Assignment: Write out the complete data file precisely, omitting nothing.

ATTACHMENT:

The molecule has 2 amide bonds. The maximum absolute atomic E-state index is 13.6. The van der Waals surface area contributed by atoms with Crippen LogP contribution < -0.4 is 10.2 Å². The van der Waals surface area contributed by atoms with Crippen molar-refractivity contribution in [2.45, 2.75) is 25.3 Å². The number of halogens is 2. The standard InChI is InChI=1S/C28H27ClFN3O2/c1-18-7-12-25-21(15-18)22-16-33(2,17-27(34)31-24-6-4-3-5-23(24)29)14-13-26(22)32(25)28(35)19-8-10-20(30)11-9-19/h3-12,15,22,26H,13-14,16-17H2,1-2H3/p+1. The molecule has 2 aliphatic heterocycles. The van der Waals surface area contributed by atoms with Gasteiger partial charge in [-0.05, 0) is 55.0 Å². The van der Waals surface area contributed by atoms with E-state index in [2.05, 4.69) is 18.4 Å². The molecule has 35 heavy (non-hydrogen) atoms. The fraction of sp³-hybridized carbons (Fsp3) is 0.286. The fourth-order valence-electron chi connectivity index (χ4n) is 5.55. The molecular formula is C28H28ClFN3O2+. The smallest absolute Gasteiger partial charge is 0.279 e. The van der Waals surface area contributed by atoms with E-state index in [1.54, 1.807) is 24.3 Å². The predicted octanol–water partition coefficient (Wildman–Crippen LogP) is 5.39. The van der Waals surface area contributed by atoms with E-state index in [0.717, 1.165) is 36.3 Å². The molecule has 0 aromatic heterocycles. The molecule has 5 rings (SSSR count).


The molecule has 2 amide bonds. The maximum absolute atomic E-state index is 13.6. The van der Waals surface area contributed by atoms with Crippen LogP contribution < -0.4 is 10.2 Å². The van der Waals surface area contributed by atoms with Crippen molar-refractivity contribution in [2.45, 2.75) is 25.3 Å². The number of halogens is 2. The standard InChI is InChI=1S/C28H27ClFN3O2/c1-18-7-12-25-21(15-18)22-16-33(2,17-27(34)31-24-6-4-3-5-23(24)29)14-13-26(22)32(25)28(35)19-8-10-20(30)11-9-19/h3-12,15,22,26H,13-14,16-17H2,1-2H3/p+1. The molecule has 2 aliphatic heterocycles. The van der Waals surface area contributed by atoms with Gasteiger partial charge in [-0.05, 0) is 55.0 Å². The van der Waals surface area contributed by atoms with E-state index in [2.05, 4.69) is 18.4 Å². The molecule has 35 heavy (non-hydrogen) atoms. The fraction of sp³-hybridized carbons (Fsp3) is 0.286. The fourth-order valence-electron chi connectivity index (χ4n) is 5.55. The molecular formula is C28H28ClFN3O2+. The smallest absolute Gasteiger partial charge is 0.279 e. The van der Waals surface area contributed by atoms with E-state index in [1.54, 1.807) is 24.3 Å². The predicted octanol–water partition coefficient (Wildman–Crippen LogP) is 5.39. The van der Waals surface area contributed by atoms with E-state index in [0.717, 1.165) is 36.3 Å². The molecule has 0 aromatic heterocycles. The molecule has 5 rings (SSSR count).